50 Years of Pride and The Change That’s Still Needed from the Job Market

Posted: 21st July 2022

Pride Month 2022

The 1st of July 2022 marked 50 years since the first ever pride demonstration took place in the UK. It was organised following efforts made by the LGBTQ+ community against police harassment in New York’s Stonewall riots three years prior. 700 participants attended in London and have continued to protest their rights and celebrate decades following, despite the hostility. Cities and towns across the country are painted in the colours of the rainbow every June.

The day marked remembrance and solidarity for the community who faced discrimination and injustice both socially and systemically. While same-sex relations have been decriminalised and gay marriage is legal in England, Wales, and Scotland, there are still disparities in how people are treated. According to the Stonewall Report, 2 in every 3 people belonging to the community have been the victim of a hate crime. One in seven have even shared that they have avoided healthcare in fear of discrimination from staff.

In terms of career opportunities and the workplace, the LGBTQ+ community is also disadvantaged and treated unfairly. Research conducted by the same body shared that 12% of those in their study lost a job in the last year because of their sexual/gender orientation. 46% of LGBT workers in another study said that they had experienced unfair treatment whilst at work. There’s also a lack of representation at every stage of management, especially for LGBTQ+ women as only 1.2% make up senior management.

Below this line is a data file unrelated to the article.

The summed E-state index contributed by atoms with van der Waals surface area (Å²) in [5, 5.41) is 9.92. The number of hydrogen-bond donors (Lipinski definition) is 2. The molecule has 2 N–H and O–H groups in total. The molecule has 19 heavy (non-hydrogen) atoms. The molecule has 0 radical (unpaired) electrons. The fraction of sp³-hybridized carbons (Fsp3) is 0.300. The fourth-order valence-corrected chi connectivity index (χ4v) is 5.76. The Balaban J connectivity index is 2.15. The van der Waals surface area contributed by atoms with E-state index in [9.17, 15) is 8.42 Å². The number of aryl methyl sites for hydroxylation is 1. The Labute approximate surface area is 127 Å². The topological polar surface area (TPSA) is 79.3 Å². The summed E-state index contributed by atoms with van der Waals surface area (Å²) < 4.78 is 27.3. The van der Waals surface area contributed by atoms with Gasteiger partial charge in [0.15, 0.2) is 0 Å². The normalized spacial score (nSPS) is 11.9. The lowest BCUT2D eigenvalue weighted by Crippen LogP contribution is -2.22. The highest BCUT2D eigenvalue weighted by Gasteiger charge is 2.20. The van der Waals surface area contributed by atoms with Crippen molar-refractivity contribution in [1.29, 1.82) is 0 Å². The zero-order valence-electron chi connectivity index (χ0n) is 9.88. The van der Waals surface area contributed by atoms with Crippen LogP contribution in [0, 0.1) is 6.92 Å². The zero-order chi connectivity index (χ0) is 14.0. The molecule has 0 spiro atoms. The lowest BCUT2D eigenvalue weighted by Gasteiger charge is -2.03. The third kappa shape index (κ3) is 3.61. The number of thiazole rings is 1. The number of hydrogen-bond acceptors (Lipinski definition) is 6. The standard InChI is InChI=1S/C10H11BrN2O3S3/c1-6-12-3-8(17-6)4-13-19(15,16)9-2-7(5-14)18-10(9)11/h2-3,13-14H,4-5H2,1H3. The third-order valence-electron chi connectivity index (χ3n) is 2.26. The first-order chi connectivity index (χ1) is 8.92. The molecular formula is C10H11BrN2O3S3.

Not being full inclusive deprives organisations of diversity and the wealth of ideas that it brings. Discriminatory behaviour is also in violation of the Equality Act (2010) that legally protects people from discrimination in the workplace and wider society.

What an LGBTQ+ Talent Pool Has to Offer and Employers Making a Difference

There are many benefits that an LGBTQ+ talent pool can bring. Studies highlight that they are well-educated, more highly engaged than average, and often empathetic.

An example of a company that is starting to embrace diversity in a big way is the pharmaceutical and consumer packaged goods manufacturer Johnson’s and Johnson’s. They have invested significant time and resources into transforming their workplace of over 132,000 employees to create a culture that’s inclusive. ‘Diversity University’ is an initiative that is a part of the movement.

Accenture is another business that is amongst a number of them. They are an employer of over 513,000 that provide professional/consulting services and are committed to enabling women, LGBTQ+, and employees from ethnic minorities to build the skills for success needed within the organisation. These two examples show that there’s more we must do as businesses to make those from the marginalised backgrounds feel welcome within our organisations and be treated fairly without prejudice and inequality. This can be achieved through staff training on diversity and equality.

Learn more about the training programmes that we provide by getting in touch with a member of our team.


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